Investigation of two-component signaling systems in Pseudomonas aeruginosa and their roles in the mucus barrier
Author(s)Wang, Benjamin X.,Ph. D.Massachusetts Institute of Technology.
Massachusetts Institute of Technology. Department of Biology.
Michael T. Laub and Katharina Ribbeck.
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All living things must be able to sense and respond to signals in their environment in order to grow and survive. For bacteria, a common means through which this occurs is via two-component signaling systems, which are typically comprised of a membrane-bound histidine kinase that senses external cues signals, and a cognate cytoplasmic response regulator that triggers changes in gene expression. The importance of these systems is highlighted by the fact that they have been identified in the vast majority of sequenced bacteria. However, despite their prevalence, much remains to be discovered about these sensory systems. In particular, both the actual processes that these systems control, along with the signals that they sense and respond to, remain poorly characterized in many cases.In this work, I further characterize two-component signaling systems in the opportunistic pathogen Pseudomonas aeruginosa, which is most well-known for chronically infecting the lungs of patients with cystic fibrosis. I begin by screening a collection of in-frame deletion mutants of each histidine kinase in the PA14 strain against a dozen virulence-associated phenotypes, including different types of motility, biofilm formation, virulence factor production, and antibiotic resistance. Through this approach, I identify nearly two dozen of these proteins as important regulators of virulence. As P. aeruginosa is a human-associated mucosal pathogen, I next search for host-derived signals in mucus that act through these sensory systems in P. aeruginosa. I identify mucins and their associated glycans as signals that act through the RetS histidine kinase and the GacS-GacA two-component signaling system.One major output of this signaling is the downregulation of the type VI secretion system, which suggests that mucin glycans may serve as host-derived "safety signals" that suppress microbial competition under non-dysbiotic conditions. Finally, I characterize the molecular mechanisms by which RetS inhibits GacS activity to better understand the unusual interactions between these two histidine kinases. Overall, this work underscores the diverse and important roles that two-component signaling systems play in bacteria, and begins to shed light on how microbes like P. aeruginosa utilize these systems to sense and respond to signals in the host.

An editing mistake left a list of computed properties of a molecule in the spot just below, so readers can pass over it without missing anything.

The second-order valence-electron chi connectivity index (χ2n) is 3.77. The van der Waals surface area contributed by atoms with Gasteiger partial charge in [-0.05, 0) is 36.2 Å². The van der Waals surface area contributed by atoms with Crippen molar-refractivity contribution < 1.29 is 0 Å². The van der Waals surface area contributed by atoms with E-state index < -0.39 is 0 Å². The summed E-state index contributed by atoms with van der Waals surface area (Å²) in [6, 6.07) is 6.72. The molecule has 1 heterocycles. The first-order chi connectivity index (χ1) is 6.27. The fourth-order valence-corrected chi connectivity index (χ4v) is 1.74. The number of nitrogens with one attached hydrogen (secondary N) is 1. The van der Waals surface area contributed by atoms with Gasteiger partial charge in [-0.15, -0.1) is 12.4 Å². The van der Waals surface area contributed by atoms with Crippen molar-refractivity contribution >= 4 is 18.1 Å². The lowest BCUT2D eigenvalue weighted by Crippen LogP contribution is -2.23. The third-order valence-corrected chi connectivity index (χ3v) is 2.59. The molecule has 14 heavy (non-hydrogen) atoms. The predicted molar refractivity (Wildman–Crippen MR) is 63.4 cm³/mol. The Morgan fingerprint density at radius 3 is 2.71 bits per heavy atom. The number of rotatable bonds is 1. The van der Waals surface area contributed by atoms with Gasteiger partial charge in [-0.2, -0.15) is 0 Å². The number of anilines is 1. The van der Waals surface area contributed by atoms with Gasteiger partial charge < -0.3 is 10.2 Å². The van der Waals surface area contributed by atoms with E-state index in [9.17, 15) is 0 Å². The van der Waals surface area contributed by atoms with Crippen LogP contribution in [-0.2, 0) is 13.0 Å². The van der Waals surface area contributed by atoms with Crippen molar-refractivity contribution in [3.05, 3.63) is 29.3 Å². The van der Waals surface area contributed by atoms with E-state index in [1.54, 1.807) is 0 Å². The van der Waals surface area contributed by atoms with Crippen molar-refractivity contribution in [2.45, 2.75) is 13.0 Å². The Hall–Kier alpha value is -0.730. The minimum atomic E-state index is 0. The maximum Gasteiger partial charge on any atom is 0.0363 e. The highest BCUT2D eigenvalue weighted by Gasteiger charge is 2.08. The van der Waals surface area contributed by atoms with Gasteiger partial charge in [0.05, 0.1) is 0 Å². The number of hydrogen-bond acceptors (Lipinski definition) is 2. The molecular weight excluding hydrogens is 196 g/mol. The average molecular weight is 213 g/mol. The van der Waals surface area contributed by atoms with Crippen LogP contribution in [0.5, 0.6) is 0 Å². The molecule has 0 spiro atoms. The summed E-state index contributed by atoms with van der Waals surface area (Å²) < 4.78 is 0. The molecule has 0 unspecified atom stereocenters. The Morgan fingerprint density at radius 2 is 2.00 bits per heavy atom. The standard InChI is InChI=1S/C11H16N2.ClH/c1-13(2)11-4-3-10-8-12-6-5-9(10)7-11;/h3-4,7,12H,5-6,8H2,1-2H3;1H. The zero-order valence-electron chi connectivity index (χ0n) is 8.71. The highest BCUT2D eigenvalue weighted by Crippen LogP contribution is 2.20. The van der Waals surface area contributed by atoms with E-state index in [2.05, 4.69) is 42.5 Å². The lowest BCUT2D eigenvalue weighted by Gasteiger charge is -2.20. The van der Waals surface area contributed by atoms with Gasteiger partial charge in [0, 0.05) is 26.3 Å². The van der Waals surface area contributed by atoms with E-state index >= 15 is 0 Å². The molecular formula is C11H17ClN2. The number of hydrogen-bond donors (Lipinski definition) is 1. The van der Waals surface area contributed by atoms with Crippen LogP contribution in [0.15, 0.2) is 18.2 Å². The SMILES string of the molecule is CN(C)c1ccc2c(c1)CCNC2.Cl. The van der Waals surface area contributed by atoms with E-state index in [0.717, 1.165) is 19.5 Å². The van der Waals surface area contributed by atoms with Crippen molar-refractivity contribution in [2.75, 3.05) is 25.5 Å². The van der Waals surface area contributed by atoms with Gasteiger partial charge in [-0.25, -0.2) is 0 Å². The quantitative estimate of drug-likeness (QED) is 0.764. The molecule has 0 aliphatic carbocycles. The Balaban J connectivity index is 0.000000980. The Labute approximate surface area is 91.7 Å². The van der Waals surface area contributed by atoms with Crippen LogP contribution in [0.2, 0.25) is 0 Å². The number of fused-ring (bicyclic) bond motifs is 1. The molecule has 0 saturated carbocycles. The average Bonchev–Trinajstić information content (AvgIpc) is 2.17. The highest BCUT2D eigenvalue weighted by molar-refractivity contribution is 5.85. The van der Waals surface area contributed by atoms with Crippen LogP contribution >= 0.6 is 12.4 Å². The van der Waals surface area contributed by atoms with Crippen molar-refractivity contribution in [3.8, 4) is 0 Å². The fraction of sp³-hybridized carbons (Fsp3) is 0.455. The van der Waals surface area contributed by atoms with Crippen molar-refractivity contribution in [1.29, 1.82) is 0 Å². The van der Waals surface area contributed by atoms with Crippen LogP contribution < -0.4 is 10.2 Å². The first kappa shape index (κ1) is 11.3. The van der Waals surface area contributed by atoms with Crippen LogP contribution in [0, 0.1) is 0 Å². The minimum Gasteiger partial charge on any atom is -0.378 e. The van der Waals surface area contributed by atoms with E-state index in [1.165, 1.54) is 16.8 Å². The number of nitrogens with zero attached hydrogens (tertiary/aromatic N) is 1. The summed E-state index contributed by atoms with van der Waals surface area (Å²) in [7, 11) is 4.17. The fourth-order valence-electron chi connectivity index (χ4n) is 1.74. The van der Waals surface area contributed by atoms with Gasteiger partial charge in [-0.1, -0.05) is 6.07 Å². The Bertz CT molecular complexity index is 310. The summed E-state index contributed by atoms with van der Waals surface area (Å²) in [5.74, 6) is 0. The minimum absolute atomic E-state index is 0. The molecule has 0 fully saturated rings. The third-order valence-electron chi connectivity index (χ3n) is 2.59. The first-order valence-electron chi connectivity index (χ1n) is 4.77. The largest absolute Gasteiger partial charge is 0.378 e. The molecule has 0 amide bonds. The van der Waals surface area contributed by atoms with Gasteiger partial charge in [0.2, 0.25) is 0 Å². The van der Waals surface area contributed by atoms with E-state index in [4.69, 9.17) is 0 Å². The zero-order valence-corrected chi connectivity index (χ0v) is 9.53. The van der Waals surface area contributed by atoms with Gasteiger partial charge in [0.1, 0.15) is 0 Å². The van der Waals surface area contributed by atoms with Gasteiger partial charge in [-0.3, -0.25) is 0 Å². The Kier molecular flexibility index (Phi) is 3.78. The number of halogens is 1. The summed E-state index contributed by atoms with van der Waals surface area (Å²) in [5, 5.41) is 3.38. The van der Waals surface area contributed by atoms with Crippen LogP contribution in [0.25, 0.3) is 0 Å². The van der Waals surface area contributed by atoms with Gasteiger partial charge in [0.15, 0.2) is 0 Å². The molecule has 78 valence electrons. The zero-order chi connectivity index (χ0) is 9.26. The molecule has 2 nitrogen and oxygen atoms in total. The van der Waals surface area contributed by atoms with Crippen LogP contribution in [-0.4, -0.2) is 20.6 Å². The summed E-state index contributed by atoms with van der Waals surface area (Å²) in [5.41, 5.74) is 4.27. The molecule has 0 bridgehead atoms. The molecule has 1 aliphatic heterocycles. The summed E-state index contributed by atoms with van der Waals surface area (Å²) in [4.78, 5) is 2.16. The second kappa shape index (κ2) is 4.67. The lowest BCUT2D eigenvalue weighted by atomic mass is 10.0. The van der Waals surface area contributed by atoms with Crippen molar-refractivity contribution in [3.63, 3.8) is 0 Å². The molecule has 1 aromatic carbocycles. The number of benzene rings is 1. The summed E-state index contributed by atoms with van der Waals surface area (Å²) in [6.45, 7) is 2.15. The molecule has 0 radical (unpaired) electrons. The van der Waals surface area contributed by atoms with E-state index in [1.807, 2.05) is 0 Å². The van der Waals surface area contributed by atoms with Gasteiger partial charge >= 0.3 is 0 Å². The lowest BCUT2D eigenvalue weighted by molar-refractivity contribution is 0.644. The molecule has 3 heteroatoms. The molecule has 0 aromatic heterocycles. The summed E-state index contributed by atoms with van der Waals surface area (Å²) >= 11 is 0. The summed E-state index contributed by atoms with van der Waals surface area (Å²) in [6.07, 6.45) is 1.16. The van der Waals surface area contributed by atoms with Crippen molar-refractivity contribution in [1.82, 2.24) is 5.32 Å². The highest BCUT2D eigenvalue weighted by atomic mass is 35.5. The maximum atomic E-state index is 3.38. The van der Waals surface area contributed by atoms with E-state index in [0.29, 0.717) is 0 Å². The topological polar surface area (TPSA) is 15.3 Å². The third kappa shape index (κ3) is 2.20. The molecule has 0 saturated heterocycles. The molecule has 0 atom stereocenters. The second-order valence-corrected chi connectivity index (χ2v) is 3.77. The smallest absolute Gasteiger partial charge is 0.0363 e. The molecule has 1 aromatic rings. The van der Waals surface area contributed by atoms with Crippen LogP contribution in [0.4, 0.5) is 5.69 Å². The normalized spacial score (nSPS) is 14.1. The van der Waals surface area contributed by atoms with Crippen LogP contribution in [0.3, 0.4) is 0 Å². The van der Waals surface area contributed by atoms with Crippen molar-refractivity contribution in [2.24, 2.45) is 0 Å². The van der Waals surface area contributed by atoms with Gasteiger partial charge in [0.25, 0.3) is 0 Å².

Thesis: Ph. D., Massachusetts Institute of Technology, Department of Biology, February, 2021Cataloged from the official PDF of thesis.Includes bibliographical references.
DepartmentMassachusetts Institute of Technology. Department of Biology
Massachusetts Institute of Technology